Workcations – a progressive trend, or remote working gone too far?

July 18, 2023

By Fflur Jones

Since the pandemic, the way we work has changed. One of the biggest shifts has come in the form of remote work and the arrangements that it allows. As the name suggests, a workcation is a “working vacation.” Our employment team has explored what this recent trend means for employers.

What is a workcation?

A workcation takes flexible working to a whole new level, enabling employees to work from anywhere in the world rather than just from their homes, and to work during hours that suit them while doing so. This enables workers to travel – such as to visit family members who live abroad – without using up annual leave or taking unpaid leave. This is becoming an increasingly popular benefit offered by large employers; for example, PLC permits its UK and US staff to work from anywhere for up to 8 weeks each year.

How can businesses benefit from workcations?

Workcations can be beneficial for both employers and employees. Benefits may include:

  • Positive impact on employees’ mental and physical health. A change in environment has been shown to have a substantial positive impact on employees’ well-being, which in turn can lead to a team of happier employees.
  • Increased job satisfaction. Recent CIPD research has showed that being able to work flexibly is increasingly appreciated and demanded by employees.
  • Improved recruitment and retention. Employees who can work flexibly feel more trusted and are more likely to stay in their job, and CIPD found that 53% of employees consider the option to work remotely as a key consideration in searching for a new role, behind only pay and benefits.
  • Increased productivity. Early research from the US indicates that employees who have autonomy over their work locations believe they are more productive than when working under their normal routine.

This accords with research on other newly-popular flexible working trends, such as the rise of the four-day working week and unlimited holiday policies.

What do employers need to consider?

  • Policy. It’s important to have a comprehensive policy in place to avoid confusion and maintain fairness. Factors that need to be addressed include what length of time away is allowed, which categories of employees are allowed to take a workcation, and the security and data protection measures employees are expected to take.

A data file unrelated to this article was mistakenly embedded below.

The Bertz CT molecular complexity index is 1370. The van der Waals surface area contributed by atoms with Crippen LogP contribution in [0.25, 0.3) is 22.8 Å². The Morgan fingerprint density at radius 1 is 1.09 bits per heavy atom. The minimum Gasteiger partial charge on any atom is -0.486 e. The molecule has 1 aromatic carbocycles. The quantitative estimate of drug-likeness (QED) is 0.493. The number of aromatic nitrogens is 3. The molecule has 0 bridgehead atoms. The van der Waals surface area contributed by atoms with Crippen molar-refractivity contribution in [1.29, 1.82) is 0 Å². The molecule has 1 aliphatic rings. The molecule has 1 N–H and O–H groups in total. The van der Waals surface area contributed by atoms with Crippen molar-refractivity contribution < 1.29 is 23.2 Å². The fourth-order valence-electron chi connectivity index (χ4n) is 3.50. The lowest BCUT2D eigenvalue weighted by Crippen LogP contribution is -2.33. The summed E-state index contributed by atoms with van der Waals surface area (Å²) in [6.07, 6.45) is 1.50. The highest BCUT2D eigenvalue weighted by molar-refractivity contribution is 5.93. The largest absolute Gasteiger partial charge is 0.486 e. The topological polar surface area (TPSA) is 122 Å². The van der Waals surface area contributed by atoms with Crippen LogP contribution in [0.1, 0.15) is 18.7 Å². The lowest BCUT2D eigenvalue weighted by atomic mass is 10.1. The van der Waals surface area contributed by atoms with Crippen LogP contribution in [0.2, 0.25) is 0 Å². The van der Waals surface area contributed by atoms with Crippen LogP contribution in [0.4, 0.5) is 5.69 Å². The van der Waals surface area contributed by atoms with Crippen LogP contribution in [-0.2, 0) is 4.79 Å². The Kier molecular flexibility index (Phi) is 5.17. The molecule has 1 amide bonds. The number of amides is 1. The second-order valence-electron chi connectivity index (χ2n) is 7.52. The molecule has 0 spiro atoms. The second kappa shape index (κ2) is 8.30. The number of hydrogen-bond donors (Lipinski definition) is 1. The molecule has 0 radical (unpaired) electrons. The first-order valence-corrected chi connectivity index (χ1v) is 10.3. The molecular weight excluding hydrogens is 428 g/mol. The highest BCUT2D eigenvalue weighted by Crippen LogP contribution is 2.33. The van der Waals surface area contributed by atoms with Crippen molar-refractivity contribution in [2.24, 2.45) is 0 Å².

• Check for remote work visas. Some countries have implemented remote work visas, which provide a legal framework for remote workers to stay and work in the other country for a period of time without facing legal or tax implications.
  • Manage expectations. A workcation will be more likely to be successful if the employee knows what’s expected of them whilst on their trip. Employers should have open discussions with their employees on the practicalities, such as how quickly the employee will be expected to respond to emails while in a different time zone.
  • Annual leave laws. Employers should be mindful of their duties under the Working Time Regulations to ensure that employees do take their allocated annual leave and don’t routinely work while on leave, as opposed to while on a workcation.
  • Equipment. Employers will need to consider whether employees require laptops, Wi-Fi hotspots and VPNs, as well as any software of hardware that are specific to the role.

Has remote working gone too far?

Organisations may benefit from implementing a workcation policy; however, they should also consider the hazards. The main challenges lie around tax, data protection and insurance implications – as well as considering whether a workcation policy is right for your sector and workforce. This should be researched and planned for before a new policy is introduced.

Are you exploring different ways of flexible working for your organisation? If you require assistance with any of the above, please contact a member of our employment team, Fflur Jones on 02920 829 117 or fjones@darwingray.com for a free initial chat to see how we can help you.

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